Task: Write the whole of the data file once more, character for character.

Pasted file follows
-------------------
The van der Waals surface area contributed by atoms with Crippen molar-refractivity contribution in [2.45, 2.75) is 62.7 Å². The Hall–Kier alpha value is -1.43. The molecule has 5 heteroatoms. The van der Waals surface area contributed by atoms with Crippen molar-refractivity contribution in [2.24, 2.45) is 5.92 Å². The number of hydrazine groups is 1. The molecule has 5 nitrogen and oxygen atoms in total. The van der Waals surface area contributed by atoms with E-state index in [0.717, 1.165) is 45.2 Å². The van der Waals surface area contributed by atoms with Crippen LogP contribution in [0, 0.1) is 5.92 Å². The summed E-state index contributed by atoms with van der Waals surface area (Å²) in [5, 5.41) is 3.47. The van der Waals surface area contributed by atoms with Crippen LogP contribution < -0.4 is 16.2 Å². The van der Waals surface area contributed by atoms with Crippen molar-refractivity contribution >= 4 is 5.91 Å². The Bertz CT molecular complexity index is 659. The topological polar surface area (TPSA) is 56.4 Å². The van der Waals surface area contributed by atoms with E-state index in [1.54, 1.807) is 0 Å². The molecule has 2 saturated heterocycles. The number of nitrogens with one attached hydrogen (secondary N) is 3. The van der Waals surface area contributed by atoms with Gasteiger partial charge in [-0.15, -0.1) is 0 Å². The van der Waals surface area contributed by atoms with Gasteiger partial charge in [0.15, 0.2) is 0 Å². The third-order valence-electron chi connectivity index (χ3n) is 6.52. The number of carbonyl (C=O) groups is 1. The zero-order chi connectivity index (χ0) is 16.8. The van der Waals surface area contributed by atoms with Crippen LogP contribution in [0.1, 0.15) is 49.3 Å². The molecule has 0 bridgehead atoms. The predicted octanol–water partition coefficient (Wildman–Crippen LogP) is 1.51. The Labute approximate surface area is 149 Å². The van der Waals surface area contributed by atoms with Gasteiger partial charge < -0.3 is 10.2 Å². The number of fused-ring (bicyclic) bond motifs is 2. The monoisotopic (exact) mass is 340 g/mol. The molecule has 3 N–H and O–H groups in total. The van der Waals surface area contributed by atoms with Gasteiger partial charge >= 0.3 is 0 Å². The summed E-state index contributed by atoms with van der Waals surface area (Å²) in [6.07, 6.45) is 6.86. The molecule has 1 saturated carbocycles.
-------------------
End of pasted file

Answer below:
The van der Waals surface area contributed by atoms with Crippen molar-refractivity contribution in [2.45, 2.75) is 62.7 Å². The Hall–Kier alpha value is -1.43. The molecule has 5 heteroatoms. The van der Waals surface area contributed by atoms with Crippen molar-refractivity contribution in [2.24, 2.45) is 5.92 Å². The number of hydrazine groups is 1. The molecule has 5 nitrogen and oxygen atoms in total. The van der Waals surface area contributed by atoms with E-state index in [0.717, 1.165) is 45.2 Å². The van der Waals surface area contributed by atoms with Crippen LogP contribution in [0, 0.1) is 5.92 Å². The summed E-state index contributed by atoms with van der Waals surface area (Å²) in [5, 5.41) is 3.47. The van der Waals surface area contributed by atoms with Crippen LogP contribution < -0.4 is 16.2 Å². The van der Waals surface area contributed by atoms with Crippen molar-refractivity contribution >= 4 is 5.91 Å². The Bertz CT molecular complexity index is 659. The topological polar surface area (TPSA) is 56.4 Å². The van der Waals surface area contributed by atoms with E-state index in [1.54, 1.807) is 0 Å². The molecule has 2 saturated heterocycles. The number of nitrogens with one attached hydrogen (secondary N) is 3. The van der Waals surface area contributed by atoms with Gasteiger partial charge in [-0.15, -0.1) is 0 Å². The van der Waals surface area contributed by atoms with Gasteiger partial charge in [0.15, 0.2) is 0 Å². The third-order valence-electron chi connectivity index (χ3n) is 6.52. The number of carbonyl (C=O) groups is 1. The zero-order chi connectivity index (χ0) is 16.8. The van der Waals surface area contributed by atoms with Crippen LogP contribution in [0.1, 0.15) is 49.3 Å². The molecule has 0 bridgehead atoms. The predicted octanol–water partition coefficient (Wildman–Crippen LogP) is 1.51. The Labute approximate surface area is 149 Å². The van der Waals surface area contributed by atoms with Gasteiger partial charge < -0.3 is 10.2 Å². The number of fused-ring (bicyclic) bond motifs is 2. The monoisotopic (exact) mass is 340 g/mol. The molecule has 3 N–H and O–H groups in total. The van der Waals surface area contributed by atoms with Gasteiger partial charge >= 0.3 is 0 Å². The summed E-state index contributed by atoms with van der Waals surface area (Å²) in [6.07, 6.45) is 6.86. The molecule has 1 saturated carbocycles.